Video: Grahame Morris’ face eloquent as Tory Minister insults #WASPI women

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There was uproar in Parliament on Wednesday during a debate organised by the outstanding Labour MP Grahame Morris on the ‘WASPI‘ women, who have been robbed by the government of years’ worth of pension because of poorly-planned and hurriedly-executed changes to retirement ages.

Uproar at the staggering arrogance all too typical of the Tory party.

Conservative Minister Guy Opperman was addressing the women in a packed audience when he told them:

It’s not the government’s intention that we would ameliorate or repeal the [problematic] acts, but we do accept that the government must do all we can to assist everyone affected to retrain and [sic] employment and support.

In other words, “we yanked years of pension out from underneath you with no warning and have no intention of changing that, but don’t worry – we’ll help you work longer instead”.

Cries of ‘shame on you’ erupted among the WASPI women in attendance – and no wonder:

After Opperman sat down, Morris made a noble effort to be diplomatic before pleading with the Minister and the government to do whatever is needed to resolve the situation fairly for the women who have been robbed of thousands of pounds and years of retirement already planned for.

But his face during the Minister’s promise of ‘support’ to work longer was far more eloquent than any mere words could be. You can see it in the video above, but here it is in close-up:

There really does seem to be no limit to the depths of callousness that the Tories routinely inhabit, let alone will sink to.

“Don’t worry about your lost retirement. We’ll help you work longer.”

A government that useless, that callous – that nasty – simply cannot be allowed to continue.

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  1. Thanks so much for highlighting our plight Skwawkbox. It’s been a long slog getting this travesty into the public (and even some MP’s) consciousness. I feel the tide might just be turning.

  2. As a friend the same age as myself, 63, said, it’s nice to know we could train for those high quality high paying jobs at our age, she had always fancied being an air pilot. I too look forward to being offered an apprenticeship on table clearing in a coffee shop, as obviously my several degrees, a PhD and a lifetime experience in very highly paid jobs at the top, including developing antibiotics, which I was bullied out of after the age of 55 were no adequate preparation for a post-60 portfolio career. Although I did start work as a shelf stacker aged 12, and worked my way through waitressing, burger chef, and sandwich bar worker on my way. Thank goodness Yvette Cooper gave us the blessing of the WCA to enable us to still consider ourselves work fit despite the onset of age related degenerative diseases that would otherwise be a considerable barrier to employment. At least employers seem to think so. Generally I find the main problem to be wrinkles, which I can say are guaranteed to make a woman unemployable, as well as invisible (indeed worthy of contempt along with any visible disabilities) in our society. How about the Tories offer us face lifts, as well as apprenticeships, to complete the utterly humiliating condescension?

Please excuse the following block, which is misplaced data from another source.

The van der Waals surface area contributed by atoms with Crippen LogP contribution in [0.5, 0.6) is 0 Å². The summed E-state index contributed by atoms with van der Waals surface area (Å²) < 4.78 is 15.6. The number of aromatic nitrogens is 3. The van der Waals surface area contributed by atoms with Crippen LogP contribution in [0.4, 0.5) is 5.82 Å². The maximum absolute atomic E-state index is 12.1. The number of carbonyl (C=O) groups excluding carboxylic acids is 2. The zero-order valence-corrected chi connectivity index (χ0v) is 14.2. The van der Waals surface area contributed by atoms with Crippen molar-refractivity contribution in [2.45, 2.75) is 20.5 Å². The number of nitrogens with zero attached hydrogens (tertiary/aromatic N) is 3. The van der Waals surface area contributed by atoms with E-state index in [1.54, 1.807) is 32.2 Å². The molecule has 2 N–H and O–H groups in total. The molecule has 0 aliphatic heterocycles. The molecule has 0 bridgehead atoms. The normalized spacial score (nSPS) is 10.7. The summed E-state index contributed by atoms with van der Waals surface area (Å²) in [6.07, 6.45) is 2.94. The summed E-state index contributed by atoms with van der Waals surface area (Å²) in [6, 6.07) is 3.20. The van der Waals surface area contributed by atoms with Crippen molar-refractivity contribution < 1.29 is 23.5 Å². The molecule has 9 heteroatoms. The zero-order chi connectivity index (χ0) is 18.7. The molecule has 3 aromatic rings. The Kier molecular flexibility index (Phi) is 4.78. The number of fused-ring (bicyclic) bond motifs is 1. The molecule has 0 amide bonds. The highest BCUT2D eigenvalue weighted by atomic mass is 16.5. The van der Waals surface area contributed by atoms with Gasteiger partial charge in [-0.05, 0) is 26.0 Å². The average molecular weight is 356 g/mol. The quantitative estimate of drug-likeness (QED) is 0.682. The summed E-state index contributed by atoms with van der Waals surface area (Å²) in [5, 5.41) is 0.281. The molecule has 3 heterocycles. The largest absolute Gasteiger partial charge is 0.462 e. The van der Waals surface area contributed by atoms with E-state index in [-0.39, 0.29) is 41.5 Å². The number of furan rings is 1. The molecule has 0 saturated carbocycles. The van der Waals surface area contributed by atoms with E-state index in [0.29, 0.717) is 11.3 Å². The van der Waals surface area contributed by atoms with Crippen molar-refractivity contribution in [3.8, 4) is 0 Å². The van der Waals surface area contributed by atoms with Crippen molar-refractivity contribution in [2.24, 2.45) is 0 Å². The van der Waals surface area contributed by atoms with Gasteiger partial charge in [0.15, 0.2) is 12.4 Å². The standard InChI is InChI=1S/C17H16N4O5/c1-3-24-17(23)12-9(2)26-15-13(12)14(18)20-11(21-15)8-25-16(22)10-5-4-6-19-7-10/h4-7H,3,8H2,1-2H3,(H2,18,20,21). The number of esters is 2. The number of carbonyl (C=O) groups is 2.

1. I’ve decided to train as an airline pilot, Florence. Thanks for the idea. 🙂

  3. WASPI women have spent their lives being kicked in the teeth by wider society.

    The secondary modern education system (popularly called the grammar school system) taught us to expect nothing more than housewifery and/or low-paid, unskilled work. The universities were full of young men. There was no Equal Pay Act or Sex Discrimination Act when we started out (and it took years to kick in). Married and pregnant women routinely lost their jobs. In part-time jobs, we only earned ‘pin money’. Even Trade Unions worked against us (women made the tea and kept quiet).

    When we were in our prime, we were clobbered by the Poll Tax. We’ve lived like nomads in the private rented sector (40 years in my case). We’ve saved the tax-payer billions by being unpaid carers for elderly relatives, disabled relatives and children and were rewarded by lost workplace pension ‘rights’ for having ‘not worked’.

    We must be the most exploited sector of society and it still goes on – with gusto.

  4. So what apprenticeship do they imagine that a 77 year old pensioner should apply for after paying into the fund for her state pension until 2006?

    1. Women’s retirement age has risen incrementally from 60 to 66 in recent years – with little warning and no consent.

  5. Heard an interview on Womans Hour yesterday – apparently the law was passed in 1995 but no-one told the women that it would affect. Surely someone in authority is going to accept that this is political cowardice and lying of the first order? We must keep the pressure on. Maybe John Major should be questioned?

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